0287 Export Regulations and the Role of Ancient Objects in the German List of Nationally Important Artworks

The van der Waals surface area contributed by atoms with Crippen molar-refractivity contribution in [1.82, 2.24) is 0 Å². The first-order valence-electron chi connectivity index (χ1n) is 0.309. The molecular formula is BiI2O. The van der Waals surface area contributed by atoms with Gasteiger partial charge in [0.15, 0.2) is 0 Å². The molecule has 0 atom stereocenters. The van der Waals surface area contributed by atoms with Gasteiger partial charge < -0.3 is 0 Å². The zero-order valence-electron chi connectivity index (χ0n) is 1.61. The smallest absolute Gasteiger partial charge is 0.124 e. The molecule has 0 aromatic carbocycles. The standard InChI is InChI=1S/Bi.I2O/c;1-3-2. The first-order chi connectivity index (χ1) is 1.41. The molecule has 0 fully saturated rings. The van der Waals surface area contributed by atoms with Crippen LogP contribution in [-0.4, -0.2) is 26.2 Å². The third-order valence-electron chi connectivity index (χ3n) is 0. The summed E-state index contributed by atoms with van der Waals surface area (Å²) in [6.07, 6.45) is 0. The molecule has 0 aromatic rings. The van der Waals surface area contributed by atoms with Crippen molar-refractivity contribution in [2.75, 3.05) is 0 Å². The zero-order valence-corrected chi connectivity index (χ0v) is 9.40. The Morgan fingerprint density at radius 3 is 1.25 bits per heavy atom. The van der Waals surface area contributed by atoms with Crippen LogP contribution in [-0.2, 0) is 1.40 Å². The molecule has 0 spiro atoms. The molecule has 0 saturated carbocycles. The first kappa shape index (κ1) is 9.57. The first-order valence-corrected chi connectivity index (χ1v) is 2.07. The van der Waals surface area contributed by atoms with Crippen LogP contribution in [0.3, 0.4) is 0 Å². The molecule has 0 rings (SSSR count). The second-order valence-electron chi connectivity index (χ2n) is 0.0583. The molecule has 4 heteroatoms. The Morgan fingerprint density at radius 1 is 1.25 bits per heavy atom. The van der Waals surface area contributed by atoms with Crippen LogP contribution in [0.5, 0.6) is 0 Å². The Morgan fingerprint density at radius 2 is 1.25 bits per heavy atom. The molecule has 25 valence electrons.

The paper provides a brief overview of art export regulations in the Mediterranean region from the 19th century to the laws adopted in the 1920s and 1930s. It then focuses on the German law of 1919 requiring works of art that were predominantly privately owned and of outstanding value to be entered in a register, the so-called List of Nationally Important Artworks. Once the works were listed in this index, they were subject to authorization for export. Despite the high importance the National Socialists attributed to Greek and Roman art as an eternal art, only one percent of the artworks that were classified as nationally valuable were from ancient periods. The instrumentalization of the export regulation through the National Socialist regime is illustrated by the example of Albert Lévy’s collection of antiquities in Hamburg. For provenance research, it is essential to determine how laws were extended, applied, bypassed, or overruled during National Socialism and, thus, instrumentalized as a means of state power.
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